This weeks report on viruses and intruders looks at the Kedebe.B and Nopir.A worms, as well as the Bancos.NL Trojan.
Kedebe.A is an email worm whose main danger lies in the fact that it leaves systems defenseless against attacks from other malware. This malicious code spreads in the form of attachments to other emails with variable characteristics, as both the subject and the message text are selected from a predefined list of options.
If a user were to run a file containing Kedebe.A, this would generate two files on the system. One of these contains a copy of the worm, while the other is a text file that reads: Properly infected. Kill those fools, Mydoom-er and Bagle-r!! They're DEAD!! EthioLove.X!!.
Kedebe.A finalizes memory processes corresponding to security and antivirus applications. Similarly, it modifies the HOSTS file, to prevent access to several web pages related to IT security. It also makes an entry in the Windows registry to ensure it is run on every system start-up.
Nopir.A is designed to spread across P2P networks, deleting files with COM and MP3 extensions that it finds on the computer. For this reason, some media sources have dubbed it an anti-pirate worm, but really it is a dangerous type of malware that can cause serious damage to systems. It prevents systems from running Windows 2003/XP/2000/NT from starting up, as it deletes the NTDETECT.COM file.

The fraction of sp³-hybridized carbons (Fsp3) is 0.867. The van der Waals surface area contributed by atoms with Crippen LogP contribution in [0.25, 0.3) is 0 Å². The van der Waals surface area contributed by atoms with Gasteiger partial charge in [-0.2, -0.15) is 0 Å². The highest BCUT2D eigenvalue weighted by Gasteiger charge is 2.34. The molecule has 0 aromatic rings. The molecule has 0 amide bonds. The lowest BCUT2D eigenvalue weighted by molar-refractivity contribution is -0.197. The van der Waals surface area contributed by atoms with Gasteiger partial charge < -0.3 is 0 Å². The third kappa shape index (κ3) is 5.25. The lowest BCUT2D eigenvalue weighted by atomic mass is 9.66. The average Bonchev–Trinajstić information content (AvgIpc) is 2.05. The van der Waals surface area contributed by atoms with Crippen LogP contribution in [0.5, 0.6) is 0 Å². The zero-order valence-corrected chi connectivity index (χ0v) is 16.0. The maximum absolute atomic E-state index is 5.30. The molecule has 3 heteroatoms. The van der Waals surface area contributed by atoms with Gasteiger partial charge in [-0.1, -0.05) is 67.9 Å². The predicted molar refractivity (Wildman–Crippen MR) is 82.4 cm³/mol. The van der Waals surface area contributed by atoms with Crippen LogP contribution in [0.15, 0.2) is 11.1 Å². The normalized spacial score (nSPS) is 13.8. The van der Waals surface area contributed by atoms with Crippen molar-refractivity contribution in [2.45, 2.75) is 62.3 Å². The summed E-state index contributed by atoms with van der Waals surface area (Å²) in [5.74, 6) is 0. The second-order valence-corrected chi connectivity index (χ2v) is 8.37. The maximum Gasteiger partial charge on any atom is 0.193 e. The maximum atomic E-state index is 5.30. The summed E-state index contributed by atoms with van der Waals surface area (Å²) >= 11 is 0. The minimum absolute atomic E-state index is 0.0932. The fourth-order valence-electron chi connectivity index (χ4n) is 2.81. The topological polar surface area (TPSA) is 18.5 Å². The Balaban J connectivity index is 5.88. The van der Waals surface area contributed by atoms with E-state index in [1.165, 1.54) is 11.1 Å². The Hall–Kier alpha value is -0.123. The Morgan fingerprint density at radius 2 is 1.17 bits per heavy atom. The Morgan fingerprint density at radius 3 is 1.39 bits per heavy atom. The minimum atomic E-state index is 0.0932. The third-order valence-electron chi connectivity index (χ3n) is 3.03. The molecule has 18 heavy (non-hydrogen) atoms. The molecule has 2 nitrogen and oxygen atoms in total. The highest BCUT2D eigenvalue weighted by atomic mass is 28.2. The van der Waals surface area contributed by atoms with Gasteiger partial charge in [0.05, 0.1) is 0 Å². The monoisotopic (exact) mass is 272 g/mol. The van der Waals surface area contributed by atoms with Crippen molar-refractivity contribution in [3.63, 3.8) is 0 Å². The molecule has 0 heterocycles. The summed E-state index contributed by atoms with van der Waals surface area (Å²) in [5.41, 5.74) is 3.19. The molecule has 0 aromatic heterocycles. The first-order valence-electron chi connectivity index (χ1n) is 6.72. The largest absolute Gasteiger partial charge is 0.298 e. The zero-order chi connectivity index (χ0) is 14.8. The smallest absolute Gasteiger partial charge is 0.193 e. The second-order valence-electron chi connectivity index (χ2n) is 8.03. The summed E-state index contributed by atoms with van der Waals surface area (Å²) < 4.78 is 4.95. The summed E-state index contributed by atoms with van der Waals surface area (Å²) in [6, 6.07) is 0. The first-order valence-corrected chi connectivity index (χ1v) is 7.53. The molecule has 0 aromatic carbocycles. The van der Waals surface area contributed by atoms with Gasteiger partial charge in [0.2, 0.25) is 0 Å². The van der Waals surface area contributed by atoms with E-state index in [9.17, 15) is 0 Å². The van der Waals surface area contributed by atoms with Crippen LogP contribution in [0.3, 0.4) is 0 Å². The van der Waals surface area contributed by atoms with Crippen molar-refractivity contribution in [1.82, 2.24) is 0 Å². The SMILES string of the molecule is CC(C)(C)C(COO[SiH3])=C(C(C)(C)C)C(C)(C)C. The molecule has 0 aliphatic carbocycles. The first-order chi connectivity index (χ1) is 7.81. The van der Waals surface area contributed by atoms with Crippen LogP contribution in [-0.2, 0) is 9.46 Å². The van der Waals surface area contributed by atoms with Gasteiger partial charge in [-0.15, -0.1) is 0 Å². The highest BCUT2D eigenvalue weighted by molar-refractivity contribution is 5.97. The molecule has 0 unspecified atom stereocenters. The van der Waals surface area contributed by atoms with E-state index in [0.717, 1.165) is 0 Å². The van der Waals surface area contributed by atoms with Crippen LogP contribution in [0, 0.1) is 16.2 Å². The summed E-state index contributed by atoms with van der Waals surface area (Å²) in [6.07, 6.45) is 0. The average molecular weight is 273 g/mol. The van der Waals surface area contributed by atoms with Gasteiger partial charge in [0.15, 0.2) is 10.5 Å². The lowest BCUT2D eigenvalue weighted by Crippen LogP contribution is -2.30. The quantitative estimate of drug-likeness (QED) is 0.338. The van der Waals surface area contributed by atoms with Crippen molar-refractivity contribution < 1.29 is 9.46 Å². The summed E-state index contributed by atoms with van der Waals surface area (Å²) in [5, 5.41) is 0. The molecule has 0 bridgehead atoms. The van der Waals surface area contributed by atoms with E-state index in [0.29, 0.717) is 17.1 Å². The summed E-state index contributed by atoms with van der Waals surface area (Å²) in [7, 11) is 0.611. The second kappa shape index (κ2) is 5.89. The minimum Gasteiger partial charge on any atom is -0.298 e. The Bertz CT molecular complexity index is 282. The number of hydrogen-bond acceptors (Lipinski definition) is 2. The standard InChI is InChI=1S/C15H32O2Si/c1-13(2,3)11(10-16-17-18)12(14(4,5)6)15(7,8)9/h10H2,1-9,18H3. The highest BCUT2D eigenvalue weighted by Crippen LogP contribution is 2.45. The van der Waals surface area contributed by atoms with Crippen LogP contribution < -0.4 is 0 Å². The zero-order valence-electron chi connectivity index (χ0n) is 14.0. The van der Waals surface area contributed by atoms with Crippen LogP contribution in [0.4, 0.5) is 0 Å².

If a user were to run a file containing, an anti-pirate image is displayed on screen. At the same time, it disables the Windows registry editor, the task administrator and the control panel. In order to spread, Nopir.A uses the eMule file-sharing program. It does this by generating a file called ANYDVD 220.127.116.11 CRACK+KEYGEN BY RAZOR.EXE in the folder of this program which other users can download to their computers without realizing that it really contains a copy of Nopir.A.
Finally, the Bancos.NL Trojan is designed to intercept confidential data from clients of more than 2,500 bank portals. This Trojan cannot spread under its own steam, and needs third-parties to intervene manually, using traditional propagation methods such as floppies or CDs or through Internet downloads, email, FTP transfers, P2P networks, etc.
Once a user runs a file containing the Trojan, it is installed on the system as MSCVC.EXE, and starts to monitor the users Internet activity, waiting for it to connect to one of the 2,500 Internet addresses listed in its code. When this happens, it logs the information entered by the user related to credit cards, account numbers, passwords, etc. This information is sent to a server where it can be collected by cyber-crooks.
On receiving a possibly infected file, Panda Software's technical staff get straight down to work. The file is analyzed and depending on the type, the action taken may include: disassembly, macro scanning, code analysis etc. If the file does in fact contain a new virus, the disinfection and detection routines are prepared and quickly distributed to users. For more information: http://www.pandasoftware.com/virus_info/